Foster Friess, the main donor to a super PAC aligned with Republican presidential candidate Rick Santorum, apologized for his comments suggesting Bayer Aspirin as a contraception method.
In a blog post, the Wyoming billionaire first tried to explain the comment he made Thursday on Andrea Mitchell's MSNBC show.
"My aspirin joke bombed as many didn’t recognize it as a joke but thought it was my prescription for today’s birth control practices," he wrote on "Foster's Campfire Blog," where he posts along with other contributors. "In fact, the only positive comments I got were from folks who remembered it from 50 years back. Birth control pills weren’t yet available, so everyone laughed at the silliness on how an aspirin could become a birth control pill."
"After listening to the segment tonight, I can understand how I confused people with the way I worded the joke and their taking offense is very understandable," he wrote. "To all those who took my joke as modern day approach I deeply apologize and seek your forgiveness." He noted that his wife didn't like the joke, either.
He added, "I am a big fan of the ancient Jewish scripture which says 'God works everything for good for those that love Him and are called to His purpose.' So maybe the good to come from the high profile reaction is a better understanding of Rick Santorum." The quote is actually from the book of Romans in the New Testament.
In the interview with Mitchell Thursday, Friess made a bizarre statement on contraception after trying to downplay the importance of social issues in Santorum's candidacy.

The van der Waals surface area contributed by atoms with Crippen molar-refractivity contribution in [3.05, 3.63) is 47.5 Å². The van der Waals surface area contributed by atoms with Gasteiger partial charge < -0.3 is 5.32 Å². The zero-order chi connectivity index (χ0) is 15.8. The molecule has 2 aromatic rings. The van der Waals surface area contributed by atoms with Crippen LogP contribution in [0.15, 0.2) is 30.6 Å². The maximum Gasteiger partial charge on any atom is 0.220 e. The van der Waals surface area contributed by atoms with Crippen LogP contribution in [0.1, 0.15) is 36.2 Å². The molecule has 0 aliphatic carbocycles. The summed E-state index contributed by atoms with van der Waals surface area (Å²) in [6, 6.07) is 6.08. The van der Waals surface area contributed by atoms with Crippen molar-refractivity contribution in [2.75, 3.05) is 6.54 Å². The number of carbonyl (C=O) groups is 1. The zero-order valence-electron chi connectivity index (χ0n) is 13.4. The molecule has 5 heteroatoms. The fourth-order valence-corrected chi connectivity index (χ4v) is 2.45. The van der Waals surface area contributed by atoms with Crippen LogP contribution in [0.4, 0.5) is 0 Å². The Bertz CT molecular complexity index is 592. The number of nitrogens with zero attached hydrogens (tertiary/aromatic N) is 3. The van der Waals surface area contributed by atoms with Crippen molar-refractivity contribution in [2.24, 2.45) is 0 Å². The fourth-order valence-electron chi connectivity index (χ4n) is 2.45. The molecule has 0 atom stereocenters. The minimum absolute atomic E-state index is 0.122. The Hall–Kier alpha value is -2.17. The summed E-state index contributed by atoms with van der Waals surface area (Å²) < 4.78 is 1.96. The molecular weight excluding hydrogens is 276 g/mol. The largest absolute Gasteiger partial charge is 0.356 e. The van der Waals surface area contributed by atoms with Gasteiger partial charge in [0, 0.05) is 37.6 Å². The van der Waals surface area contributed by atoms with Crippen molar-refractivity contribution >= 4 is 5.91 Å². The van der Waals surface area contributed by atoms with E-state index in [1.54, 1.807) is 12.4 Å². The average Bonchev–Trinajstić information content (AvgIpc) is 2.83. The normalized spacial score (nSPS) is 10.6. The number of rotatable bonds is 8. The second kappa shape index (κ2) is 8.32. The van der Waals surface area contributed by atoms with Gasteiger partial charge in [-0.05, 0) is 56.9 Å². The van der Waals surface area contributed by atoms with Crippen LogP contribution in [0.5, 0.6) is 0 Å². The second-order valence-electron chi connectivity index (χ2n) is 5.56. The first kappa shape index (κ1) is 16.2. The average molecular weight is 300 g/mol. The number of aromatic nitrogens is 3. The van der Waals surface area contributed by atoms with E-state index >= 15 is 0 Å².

Friess said, "We have jihadist camps being set up in Latin America, which Rick has been warning about and people seem to be so preoccupied with sex -- I think it says something about our culture. We maybe need a massive therapy session so we can concentrate on what the real issues are." Then, unprompted, he turned to contraception. "This contraceptive thing, my gosh it's such [sic] inexpensive. Back in my days, they used Bayer Aspirin for contraception. The gals put it between their knees and it wasn't that costly," he said.
Friess donated $331,000 to the Santorum-aligned Red, White and Blue Fund in 2011, which raised $764,000 overall. He also introduced the GOP candidate at last week's Conservative Political Action Conference in Washington. The amount, however, is significantly less than the $30.1 million raised by Romney-aligned Restore Our Future and $11 million donated by Las Vegas casino mogul Sheldon Adelson to pro-Gingrich Winning Our Future.
Santorum responded to the comments Friday on CBS' "This Morning." "This is someone who is a supporter of mine, and I’m not responsible for every comment that a supporter of mine makes," he told Charlie Rose. "It was a bad joke, it was a stupid joke, and it is not reflective of me or my record on this issue."
He then turned the tables on President Barack Obama. "This is what you guys do. You don't do this with President Obama. In fact, with President Obama, what you did was you went out and defended him against someone who sat in a church for 20 years, and defended him, that he can’t possible believe what he listened to for 20 years,” said the former Pennsylvania senator, referencing Rev. Jeremiah Wright. "That’s a double standard, this is what you’re pulling off, and I’m going to call you on it."
He repeated his position that he supports contraception being available and abstinence-only sex education. He also touted his past vote for Title X funding. However, he believes that states should be able to ban birth control if they want.
UPDATE: Santorum exapanded on Friess' comments to Robert Costa of the National Review Friday afternoon. "You know, [reporters] sit there and they say nothing, while for 20 years [President Obama] sits in a church with a guy who is a racist," he said. “And somehow or another Foster Friess is now who I am? This is just crap."